Together: Communities of Healing
February 24 - March 12, 2020
Last year, the Sexual Assault Support Centre (SASC) held its first art show in March of 2019, entitled Healing Fires. The exhibition was a reflection of the ability of fire to cleanse and renew, to spark creation, and to fuel and shape journeys of healing. When considering the theme for this year, we hoped to form a continuity between these exhibitions, and to create a generative space for the future. Together: Communities of Healing marks a step toward communities that nurture, care, and empowerment.
In the past year, we’ve seen the UBC community rally together to decry the closed doors decision to cut SASC support services. We are witnessing Policy 131 under review for the first time since 2017. What does it mean to emerge from fire? Transformed, regenerated, where do we go from the moment of consciousness? When we imagine our future, what do we see
We recognize that the process of healing will not be linear or straightforward, whether it be an individual’s personal journey or our struggle for collective justice. Through this exhibition, the SASC wishes to capture the idea that transformative processes are often made possible by the care a community can provide. The works on display in this year’s exhibit reflect different modes and processes of healing, and different points of resonance with the communities who support us.
The act of creation is a way to channel and translate our trauma, and can play a crucial role in our healing paths. Regardless of the medium it takes on, art can visualize and articulate processes like reclamation, resurgence, and growth, expanding our imagination of what life together can be like. When our art is witnessed, we form threads of connection.
Turning to one another, we can have generative conversations, we can reclaim that which has been appropriated from us, and we can produce transformative action. We hope the exhibition will provide a space to bring artists, activists, survivors and allies Together—and we hope that, by entering this space and engaging with the work on display, we empower each other towards a collective vision of our future.
The closing reception on March 12 will feature a collaborative art project led by Shae Jido—an artist, activist, student of life, love, and leaning into leadership through service in their communities. 👩🏽🌾🐳💗🎶🌪✨⚡️🧚🏽♀️ As healing work is non-linear with unique resonances within each of us, we invite you to come share in a collective expression of healing as we each leave an imprint onto the communal art canvas Shae has organized.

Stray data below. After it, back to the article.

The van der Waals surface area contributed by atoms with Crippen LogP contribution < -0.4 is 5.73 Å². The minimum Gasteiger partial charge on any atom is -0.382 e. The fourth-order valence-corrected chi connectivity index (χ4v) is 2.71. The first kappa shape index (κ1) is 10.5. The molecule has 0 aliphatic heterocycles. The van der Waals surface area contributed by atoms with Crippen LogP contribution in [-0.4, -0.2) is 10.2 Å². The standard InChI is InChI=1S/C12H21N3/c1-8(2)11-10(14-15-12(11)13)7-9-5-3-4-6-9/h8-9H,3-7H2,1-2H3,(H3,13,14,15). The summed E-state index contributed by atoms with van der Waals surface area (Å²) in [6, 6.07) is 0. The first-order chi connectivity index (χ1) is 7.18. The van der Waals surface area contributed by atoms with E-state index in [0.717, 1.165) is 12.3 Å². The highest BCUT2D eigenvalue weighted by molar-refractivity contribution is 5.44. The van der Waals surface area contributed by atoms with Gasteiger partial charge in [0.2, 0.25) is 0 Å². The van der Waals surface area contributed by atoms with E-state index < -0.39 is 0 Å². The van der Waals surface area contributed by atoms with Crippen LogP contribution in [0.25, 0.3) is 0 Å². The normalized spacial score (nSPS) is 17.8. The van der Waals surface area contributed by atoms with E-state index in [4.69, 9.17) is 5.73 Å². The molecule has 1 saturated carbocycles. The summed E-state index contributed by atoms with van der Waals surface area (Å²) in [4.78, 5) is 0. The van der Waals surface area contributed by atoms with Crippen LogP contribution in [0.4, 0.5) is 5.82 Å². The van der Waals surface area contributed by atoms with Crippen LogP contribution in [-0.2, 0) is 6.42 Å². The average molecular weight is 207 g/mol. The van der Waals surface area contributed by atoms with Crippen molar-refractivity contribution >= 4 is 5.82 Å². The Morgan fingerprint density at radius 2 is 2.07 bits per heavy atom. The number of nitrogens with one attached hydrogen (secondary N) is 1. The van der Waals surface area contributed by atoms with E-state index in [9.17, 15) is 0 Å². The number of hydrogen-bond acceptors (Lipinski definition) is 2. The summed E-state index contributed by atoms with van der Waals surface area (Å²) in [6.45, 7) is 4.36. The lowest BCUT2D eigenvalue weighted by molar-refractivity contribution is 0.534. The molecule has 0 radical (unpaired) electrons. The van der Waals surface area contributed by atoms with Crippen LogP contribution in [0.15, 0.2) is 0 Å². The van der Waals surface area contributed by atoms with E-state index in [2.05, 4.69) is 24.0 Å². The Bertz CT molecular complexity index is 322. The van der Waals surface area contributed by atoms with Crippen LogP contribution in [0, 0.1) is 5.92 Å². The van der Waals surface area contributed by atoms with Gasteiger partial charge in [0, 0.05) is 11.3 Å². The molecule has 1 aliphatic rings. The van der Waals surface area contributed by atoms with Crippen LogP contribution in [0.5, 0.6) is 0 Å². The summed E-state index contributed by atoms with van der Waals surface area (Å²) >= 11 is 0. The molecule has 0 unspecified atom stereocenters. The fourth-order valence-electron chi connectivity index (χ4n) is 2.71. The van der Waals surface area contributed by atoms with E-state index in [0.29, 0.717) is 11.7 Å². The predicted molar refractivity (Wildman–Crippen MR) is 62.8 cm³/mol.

We believe that it’s important to remember the interconnectivity of various forms of justice and believe in working to dismantle all forms of oppression. As such, the Hatch Art Gallery and the Sexual Assault Support Centre gratefully and respectfully acknowledge that this exhibition takes place on the unceded, ancestral and traditional territory of the xʷməθkʷəy̓əm (Musqueam). As the xʷməθkʷəy̓əm (Musqueam) land we stand on is unceded—meaning that the land was not surrendered, but was forcibly taken—it is evident that colonial practices are intrinsically tied to consent and the lack thereof.
Additionally, as an organization which operates on the unceded, traditional, ancestral, and occupied lands of the hən̓q̓əmin̓əm̓ (Halkomelem) speaking xʷməθkʷəy̓əm (Musqueam) nation, we, the SASC, stand in solidarity with the Wet’suwet’en people and the Unist’ot’en and Gidmit’en camps.
For time immemorial, the We’suwet’en people have lived on and protected their land, waters and climate. We affirm that as the first peoples, they hold full and lawful governance over their unceded land, and that their clan governance system and hereditary chiefs are sovereign and have the unfettered right to self-determine.
For more information on how you can support the We’suwet’en people, visit http://unistoten.camp/supportertoolkit2020/
Wish Upon a Star Blanket Mural by Jeska Slater
Pictured: Eudaimonia by Laura Bucci (2018)
ogether: Communities of Healing features work by various artists in collaboration, brought together by Shane Sable. These cardboard headstones were activated on September 12, 2019 during a ceremony-centred die-in at Vancouver City Hall to highlight the effect of the opioid crisis on Indigenous communities. Attendees laid amongst the cardboard headstones and covered themselves with sheets to mark a moment of silence for those we have lost. This work was previously displayed in December 2019 at SUM Gallery as part of the exhibition “Daxgyet Hanak: Strong Woman,” presented by We Have a Voice: Indigenous Women Who Do Sex Work Speak Out—a project of Sex Workers United Against Violence.
Pictured: Dreaming of Liberation, Anonymous.
Pictured L-R: Raised Hands, various artists brought together by Shane Stable, 2018. Wish Upon a Star Blanket Mural, by Jeska Slater.